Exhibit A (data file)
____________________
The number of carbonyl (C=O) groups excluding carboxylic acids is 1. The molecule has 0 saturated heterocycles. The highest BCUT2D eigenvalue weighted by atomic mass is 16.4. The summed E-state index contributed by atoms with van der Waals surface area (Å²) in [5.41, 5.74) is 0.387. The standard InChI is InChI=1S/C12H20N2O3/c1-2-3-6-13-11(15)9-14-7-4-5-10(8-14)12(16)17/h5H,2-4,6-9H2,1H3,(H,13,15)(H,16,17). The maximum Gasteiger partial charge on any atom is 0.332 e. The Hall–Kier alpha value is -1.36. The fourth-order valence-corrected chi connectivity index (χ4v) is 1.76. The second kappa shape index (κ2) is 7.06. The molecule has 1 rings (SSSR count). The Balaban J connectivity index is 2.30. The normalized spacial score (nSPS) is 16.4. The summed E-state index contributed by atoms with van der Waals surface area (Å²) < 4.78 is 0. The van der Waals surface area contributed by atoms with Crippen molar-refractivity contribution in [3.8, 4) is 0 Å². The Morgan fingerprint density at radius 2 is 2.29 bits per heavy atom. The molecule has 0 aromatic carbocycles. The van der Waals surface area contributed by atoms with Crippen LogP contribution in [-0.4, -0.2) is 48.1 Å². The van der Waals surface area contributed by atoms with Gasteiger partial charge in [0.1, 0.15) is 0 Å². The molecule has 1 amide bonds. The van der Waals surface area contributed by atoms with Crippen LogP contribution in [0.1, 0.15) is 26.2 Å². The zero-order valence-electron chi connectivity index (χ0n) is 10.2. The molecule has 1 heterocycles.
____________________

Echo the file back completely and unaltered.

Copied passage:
The number of carbonyl (C=O) groups excluding carboxylic acids is 1. The molecule has 0 saturated heterocycles. The highest BCUT2D eigenvalue weighted by atomic mass is 16.4. The summed E-state index contributed by atoms with van der Waals surface area (Å²) in [5.41, 5.74) is 0.387. The standard InChI is InChI=1S/C12H20N2O3/c1-2-3-6-13-11(15)9-14-7-4-5-10(8-14)12(16)17/h5H,2-4,6-9H2,1H3,(H,13,15)(H,16,17). The maximum Gasteiger partial charge on any atom is 0.332 e. The Hall–Kier alpha value is -1.36. The fourth-order valence-corrected chi connectivity index (χ4v) is 1.76. The second kappa shape index (κ2) is 7.06. The molecule has 1 rings (SSSR count). The Balaban J connectivity index is 2.30. The normalized spacial score (nSPS) is 16.4. The summed E-state index contributed by atoms with van der Waals surface area (Å²) < 4.78 is 0. The van der Waals surface area contributed by atoms with Crippen molar-refractivity contribution in [3.8, 4) is 0 Å². The Morgan fingerprint density at radius 2 is 2.29 bits per heavy atom. The molecule has 0 aromatic carbocycles. The van der Waals surface area contributed by atoms with Crippen LogP contribution in [-0.4, -0.2) is 48.1 Å². The van der Waals surface area contributed by atoms with Gasteiger partial charge in [0.1, 0.15) is 0 Å². The molecule has 1 amide bonds. The van der Waals surface area contributed by atoms with Crippen LogP contribution in [0.1, 0.15) is 26.2 Å². The zero-order valence-electron chi connectivity index (χ0n) is 10.2. The molecule has 1 heterocycles.